Patton Group is just the latest contractor to collapse while owing millions of pounds in retentions. How hard could it possibly be for our MPs to build a ring-fence for these funds?

Rudi Klein

The Patton Group was a long-established construction firm in Northern Ireland. It was engaged on a number of large building contracts throughout the UK. At the beginning of last November, the Patton Group went into administration. Angry subcontractors affected by the collapse turned up at Stormont to lobby members of the assembly. Some were on the verge of collapse themselves. Retention monies to the tune of £10m had been lost.

During the current recession I have often been asked this question: I have £50,000 of retention outstanding. In a few weeks the builder will have gone into administration. What can I do to protect these monies?

The answer: absolutely nothing.

The wait for the final half of one’s retention is now in excess of two years - usually three years plus. It is simply scandalous that this state of affairs continues, especially when retentions are deducted from sums that were legally owed to the party that carried out the work.

It is interesting that last year the US state of New Mexico passed legislation outlawing retentions. In fact, in most US states there is legislation providing varying degrees of protection - everything from having to put the monies into trust to restrictions on the amount that can be deducted and the period over which retentions can be withheld. In France retention monies have to be placed with an independent stakeholder. The Construction Contracts Act 2004 in Western Australia requires that all retentions be held in trust.

There are already statutory precedents for protecting monies that are made available to another party for a specified purpose – they exist within landlord and tenant legislation

Over here there are already statutory precedents for protecting monies that are made available to another party for a specified purpose - they exist within landlord and tenant legislation. For example, under section 42 of the Landlord and Tenant Act 1987 there is a statutory obligation requiring landlords to place in a trust fund service charges paid by contributing tenants.

The landlord’s recourse to the trust fund is strictly limited to defraying those costs for which the service charges were payable. Another example is section 213 of the Housing Act 2004 (and the regulations made thereunder), which provides protection for deposits given by tenants as security for performing their obligations under their tenancy agreements. Such deposits have to be placed in government-backed tenancy deposit protection schemes.

So, what can we do to address the vast amount of retention monies that are lost each year? I propose that we have a short bill to be presented in parliament or in, indeed, any of the legislatures of the devolved administrations. The bill should require a party procuring construction works to place retention monies in a separate account and hold the monies as a trustee. Such monies would, therefore, be ring-fenced and not available to an insolvency practitioner. If a client doesn’t withhold retentions but the lead contractor deducts retentions from his supply chain, the lead contractor will be the trustee.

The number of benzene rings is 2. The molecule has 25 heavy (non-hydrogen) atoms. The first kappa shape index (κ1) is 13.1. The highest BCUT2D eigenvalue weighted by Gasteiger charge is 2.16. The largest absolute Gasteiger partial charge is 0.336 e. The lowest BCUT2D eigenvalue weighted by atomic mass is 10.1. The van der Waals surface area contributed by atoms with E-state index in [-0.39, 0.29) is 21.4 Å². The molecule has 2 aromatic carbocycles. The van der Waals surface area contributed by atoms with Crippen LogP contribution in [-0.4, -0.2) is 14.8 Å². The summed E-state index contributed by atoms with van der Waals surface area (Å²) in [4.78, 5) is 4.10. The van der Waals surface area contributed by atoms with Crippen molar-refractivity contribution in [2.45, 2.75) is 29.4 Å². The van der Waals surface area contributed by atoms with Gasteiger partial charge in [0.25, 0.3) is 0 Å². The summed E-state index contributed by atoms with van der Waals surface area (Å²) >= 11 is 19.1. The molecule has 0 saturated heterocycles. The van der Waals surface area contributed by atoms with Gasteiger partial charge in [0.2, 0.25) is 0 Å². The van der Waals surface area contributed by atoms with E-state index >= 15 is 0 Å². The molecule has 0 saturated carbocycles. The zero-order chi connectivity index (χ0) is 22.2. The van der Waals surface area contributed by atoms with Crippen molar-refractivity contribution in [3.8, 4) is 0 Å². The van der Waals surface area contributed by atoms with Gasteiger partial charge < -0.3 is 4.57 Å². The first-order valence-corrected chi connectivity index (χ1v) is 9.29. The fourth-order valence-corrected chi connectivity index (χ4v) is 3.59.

The statutory trust protection should be available to most firms in the supply chain, including tier 3 contractors. Where a statutory trustee fails to place monies in a separate account, any deduction of cash retentions on the particular project would be unlawful. Where monies have already been deducted they will have to be returned immediately.

A trustee has a right of recourse to the trust fund solely for the purpose for which the monies have been withheld under the construction contracts to which the trustee is a party. Incidentally, contracts - even standard construction contracts - do not make clear the circumstances enabling recourse to the retention fund.

Where the client, for example, has made a deduction, the tier 1 contractor will be required to replenish the account to the extent of the contribution of each of his tier 2 contractors – provided that they were not responsible for the deductions being made in the first place. This requirement would transfer down into the contracts between tier 2 and tier 3 contractors.
Disputes arising under this legislation would be dealt with by reference to an adjudicator using the procedure in the Construction Act.

What is the next step? If you are sufficiently exercised by this issue, now is the time to write to your MP, MSP or assembly member. Tell them about the problems described in this column. Ask them if they would be interested in tabling a private member’s bill to protect retention monies. If you get any interest, let us know at

Professor Rudi Klein is a barrister and chief executive of the Specialist Engineering Contractors’ Group